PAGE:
is 15:00. If you go to a military base and are told to be on the practice field at 18:00, what
time (on a 12-hour clock) should you be there?
Example 2. If it is 10 am and Josh is picking you up in 7 hours, assuming he is on time,
what time will he be there? (In military time and standard time.)
These are simple problems, ones that we have done without thinking it was math, for a
long time. But what is really going on here? We add the numbers together, but we don’t
care about how many revolutions are made, just about what is left over. For small numbers
like these, we see that it is easy enough to add and figure out the correct number, but for
large numbers can you figure out a fast way to do this?
Example 3. If it is 5:00 and you have to leave for the airport in 39 hours, what time do
you need to leave (military time)?
Example 4. If it is 8:00, and you have an appointment in 1984609 hours, what time is
your appointment (military time)? Hint: use your calculator.
Example 5. What is 1984609 mod 24? (Hint, use your work from the previous example!)
Example 6. The goal is to give a formula for a 4-letter Caesar shift. First we will assign
a number value to each letter in the alphabet according to the table below. Then we want
to send the message ”REPLY” to someone using the Caesar shift. For each letter in the
message, replace it with its number value. Put each of those values in our encrypting
function f (x) = x + 4 but cycle around the alphabet when you need to. For example,
f (X) = f (23) = 23 + 4 = 27 which is the same as 1 = B. Find the corresponding letter for
the new numbers. What is your encrypted message? What is a formula for the decryption
Caesar shifts are definitely not suitable for public key cryptography, because if someone
tells you the encryption function you can easily deduce the decryption function; Caesar
shifts are “clock” addition on the residue numbers mod 26, and the decryption function
is the corresponding clock subtraction. The other drawback is that Caesar shifts are just
a special case of mono-alphabetic substitution ciphers, which frequency analysis solves. If
we grouped letters (and their corresponding numbers) together into packets, then we could
use clock numbers (moduli) hugely bigger than 26, but it would be just as easy as before
to figure out the decryption function from the encryption function. We’ll see that besides
addition, you can also multiply and take powers in clock (modular) arithmetic. It will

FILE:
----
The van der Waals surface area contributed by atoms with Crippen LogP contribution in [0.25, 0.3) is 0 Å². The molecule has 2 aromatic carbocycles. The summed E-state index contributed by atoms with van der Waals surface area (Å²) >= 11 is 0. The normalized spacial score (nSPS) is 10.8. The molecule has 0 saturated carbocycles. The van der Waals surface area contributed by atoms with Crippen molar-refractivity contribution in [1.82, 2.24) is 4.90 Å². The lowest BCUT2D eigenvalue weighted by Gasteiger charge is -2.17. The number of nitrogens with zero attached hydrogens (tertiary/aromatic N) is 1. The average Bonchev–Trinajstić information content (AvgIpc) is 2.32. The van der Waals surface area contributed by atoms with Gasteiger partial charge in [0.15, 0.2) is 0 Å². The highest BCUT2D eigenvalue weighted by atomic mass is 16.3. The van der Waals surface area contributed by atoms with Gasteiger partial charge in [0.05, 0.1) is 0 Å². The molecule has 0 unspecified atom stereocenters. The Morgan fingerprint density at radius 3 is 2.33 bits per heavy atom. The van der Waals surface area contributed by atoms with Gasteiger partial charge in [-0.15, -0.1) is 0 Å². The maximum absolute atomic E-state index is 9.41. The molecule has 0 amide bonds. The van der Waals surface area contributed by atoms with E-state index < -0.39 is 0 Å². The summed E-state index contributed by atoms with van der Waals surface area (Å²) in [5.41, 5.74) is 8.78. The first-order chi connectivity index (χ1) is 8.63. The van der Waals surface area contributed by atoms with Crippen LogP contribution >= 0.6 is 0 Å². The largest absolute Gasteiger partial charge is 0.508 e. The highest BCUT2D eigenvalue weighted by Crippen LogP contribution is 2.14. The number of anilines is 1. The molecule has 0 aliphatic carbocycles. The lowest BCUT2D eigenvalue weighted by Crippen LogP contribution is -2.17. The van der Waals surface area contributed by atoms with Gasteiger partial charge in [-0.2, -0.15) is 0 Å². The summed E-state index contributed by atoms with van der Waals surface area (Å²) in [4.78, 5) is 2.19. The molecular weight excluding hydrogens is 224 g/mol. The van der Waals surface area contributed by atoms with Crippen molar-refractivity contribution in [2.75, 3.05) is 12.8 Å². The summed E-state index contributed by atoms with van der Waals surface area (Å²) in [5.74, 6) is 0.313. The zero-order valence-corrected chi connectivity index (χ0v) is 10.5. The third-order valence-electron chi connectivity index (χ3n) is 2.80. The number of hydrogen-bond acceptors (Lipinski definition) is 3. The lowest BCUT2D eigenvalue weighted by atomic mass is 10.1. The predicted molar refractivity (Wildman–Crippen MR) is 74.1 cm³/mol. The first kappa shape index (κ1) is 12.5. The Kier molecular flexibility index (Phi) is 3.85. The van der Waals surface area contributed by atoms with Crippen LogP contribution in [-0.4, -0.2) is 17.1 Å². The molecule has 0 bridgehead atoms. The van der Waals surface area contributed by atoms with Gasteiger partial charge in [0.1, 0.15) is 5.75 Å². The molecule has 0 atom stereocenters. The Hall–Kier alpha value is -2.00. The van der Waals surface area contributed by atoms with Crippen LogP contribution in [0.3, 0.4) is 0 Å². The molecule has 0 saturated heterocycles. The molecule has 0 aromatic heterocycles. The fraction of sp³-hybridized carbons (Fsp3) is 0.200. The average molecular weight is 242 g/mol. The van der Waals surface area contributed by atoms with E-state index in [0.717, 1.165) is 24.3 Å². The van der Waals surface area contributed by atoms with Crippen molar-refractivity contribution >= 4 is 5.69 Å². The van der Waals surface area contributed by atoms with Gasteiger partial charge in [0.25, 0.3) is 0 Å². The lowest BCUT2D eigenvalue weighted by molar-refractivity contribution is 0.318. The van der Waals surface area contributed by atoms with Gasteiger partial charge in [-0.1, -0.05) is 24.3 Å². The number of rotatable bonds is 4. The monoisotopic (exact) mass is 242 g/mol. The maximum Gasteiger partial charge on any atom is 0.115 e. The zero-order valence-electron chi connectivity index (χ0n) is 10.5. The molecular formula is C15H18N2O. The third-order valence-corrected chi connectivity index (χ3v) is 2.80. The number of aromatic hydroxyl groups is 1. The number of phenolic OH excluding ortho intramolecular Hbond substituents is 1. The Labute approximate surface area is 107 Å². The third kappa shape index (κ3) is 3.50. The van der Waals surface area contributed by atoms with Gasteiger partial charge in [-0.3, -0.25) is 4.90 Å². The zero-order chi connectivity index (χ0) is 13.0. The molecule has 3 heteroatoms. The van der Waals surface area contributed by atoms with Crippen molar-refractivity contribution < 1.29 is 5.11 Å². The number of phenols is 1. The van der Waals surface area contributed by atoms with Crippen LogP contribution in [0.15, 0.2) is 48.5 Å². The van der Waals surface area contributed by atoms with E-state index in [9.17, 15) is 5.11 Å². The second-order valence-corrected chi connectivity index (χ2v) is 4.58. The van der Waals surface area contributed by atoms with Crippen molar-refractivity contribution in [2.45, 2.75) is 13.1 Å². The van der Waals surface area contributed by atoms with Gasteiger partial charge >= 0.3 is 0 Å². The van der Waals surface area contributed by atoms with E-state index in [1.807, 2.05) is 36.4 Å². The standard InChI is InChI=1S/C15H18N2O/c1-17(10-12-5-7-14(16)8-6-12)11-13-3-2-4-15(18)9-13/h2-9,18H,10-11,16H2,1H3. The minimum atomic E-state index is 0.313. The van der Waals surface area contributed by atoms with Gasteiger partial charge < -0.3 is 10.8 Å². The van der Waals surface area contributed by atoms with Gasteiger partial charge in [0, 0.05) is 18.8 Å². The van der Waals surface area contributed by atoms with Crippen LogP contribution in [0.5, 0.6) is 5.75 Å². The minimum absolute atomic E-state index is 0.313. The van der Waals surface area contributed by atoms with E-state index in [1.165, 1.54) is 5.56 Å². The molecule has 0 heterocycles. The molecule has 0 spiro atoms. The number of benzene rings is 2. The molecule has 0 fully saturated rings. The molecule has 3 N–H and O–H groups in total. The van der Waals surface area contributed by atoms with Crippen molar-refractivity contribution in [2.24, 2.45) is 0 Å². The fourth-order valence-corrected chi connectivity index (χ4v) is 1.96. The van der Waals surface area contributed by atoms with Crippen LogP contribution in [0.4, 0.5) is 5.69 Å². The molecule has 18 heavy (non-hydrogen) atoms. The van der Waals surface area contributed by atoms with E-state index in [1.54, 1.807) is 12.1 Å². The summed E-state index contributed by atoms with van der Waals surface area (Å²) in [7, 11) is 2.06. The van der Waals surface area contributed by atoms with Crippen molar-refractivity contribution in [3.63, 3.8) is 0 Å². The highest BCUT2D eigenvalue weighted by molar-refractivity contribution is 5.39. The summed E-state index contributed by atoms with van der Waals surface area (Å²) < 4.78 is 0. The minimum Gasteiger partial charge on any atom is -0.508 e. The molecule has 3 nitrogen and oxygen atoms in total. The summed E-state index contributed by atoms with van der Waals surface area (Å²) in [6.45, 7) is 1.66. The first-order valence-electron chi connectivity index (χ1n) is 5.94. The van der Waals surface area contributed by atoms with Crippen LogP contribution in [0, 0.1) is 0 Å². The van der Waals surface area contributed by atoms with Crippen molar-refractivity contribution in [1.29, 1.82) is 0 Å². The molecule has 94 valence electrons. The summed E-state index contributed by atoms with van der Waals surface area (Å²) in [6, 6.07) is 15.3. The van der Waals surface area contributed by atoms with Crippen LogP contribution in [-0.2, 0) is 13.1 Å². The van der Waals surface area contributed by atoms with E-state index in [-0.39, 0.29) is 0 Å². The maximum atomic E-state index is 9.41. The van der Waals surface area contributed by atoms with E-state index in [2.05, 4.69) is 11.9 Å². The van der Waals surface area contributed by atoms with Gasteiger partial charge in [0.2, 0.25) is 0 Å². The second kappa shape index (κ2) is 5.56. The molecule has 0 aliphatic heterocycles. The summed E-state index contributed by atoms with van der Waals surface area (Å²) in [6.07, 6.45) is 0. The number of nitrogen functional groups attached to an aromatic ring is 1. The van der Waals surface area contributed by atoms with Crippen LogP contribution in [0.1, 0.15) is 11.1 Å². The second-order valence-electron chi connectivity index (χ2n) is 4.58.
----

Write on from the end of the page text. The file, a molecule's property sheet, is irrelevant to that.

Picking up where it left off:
turn out that certain power functions are effective one-way functions for moduli which are
products of two huge primes, and this is the basis for RSA cryptography. To to understand
RSA cryptography we’re first going to have to get really good at modular addition and
Modular Arithmetic: Addition and Multiplication
The unfancy term for this type of arithmetic is clock arithmetic, since for fixed modulus we’re just keeping track of location on a clock which has this modulus as its clock
number. In order to be precise about clock location, We need a little more notation:
Definition 2. Let n be a positive integer, and let a and b be integers. We write
mod n
(and we say a is congruent to b mod n) when a and b differ by a multiple of n (i.e. when
a − b is a multiple of n, or equivalently a equals b plus a multiple of n).
Notice that
mod n
means that a and b have the same residue mod n, which you can think of as the location
on the clock. In particular a is congruent to its residue a mod n.
Modular addition and multiplication are just regular integer addition and multiplication,
except that we only care about clock location, so only need to keep track of whether sums
or products are congruent mod n. Here are some important properties related to modular
Property 1: If a, b, and n are integers, and if a ≡ b mod n, then b ≡ a mod n.
Property 2: If a, b, and n are integers, and if a ≡ b mod n and c ≡ d mod n, then
a + c ≡ b + d mod n.
Property 3: If a, b, and n are integers, and if a ≡ b mod n and c ≡ d mod n, then
the products ac ≡ bd mod n.
These properties just demonstrate that this type of arithmetic behaves like we want it
to. Here’s why they’re true: If a − b is a multiple of n, then b − a is the opposite multiple
of n. If b = a + kn and d = c + ln then b + d = a + c + (k + l)n and bd = (a + kn)(c + ln) =
ac + (kc + al + kln)n.
Let’s look at some examples to see why these properties help us with modular arithmetic:
Example 7. We know that 17 ≡ 2 mod 5 and 14 ≡ 4 mod 5. Find
17 + 14
mod 5,
mod 5,
using the properties above to save work.
mod 5,
Here are some exercises to complete before tomorrow’s class. (Yes, this is fun homework.)
Exercise 1. Find the residue x which solves the equation x − 8 ≡ 9 mod 13.
Exercise 2. List all of the integers x between −50 and 50 which satisfy x ≡ 7 mod 17.
Exercise 3. Fill in the missing residue value: −3 ≡
mod 11.
Exercise 4. Find residue values for 21 + 83 mod 5, and for (21)(83) mod 5 efficiently.
Exercise 5. Find all of the integers y between 1 and 100 which satisfy y ≡ 13 mod 20.
Exercise 6. Fill in the missing residue numbers:
1. 19 ≡
mod 6
2. 20568 ≡
3. −39 ≡
mod 19
mod 16
Exercise 7. Solve for x in the equation 3 − x ≡ 7 mod 8.
Exercise 8. Find the residue numbers for 75 mod 9, and for 210 mod 7, efficiently.
Exercise 9. Find the missing residue number x, if it exists:
1. 3x ≡ 5 mod 8
2. 2x ≡ 5 mod 8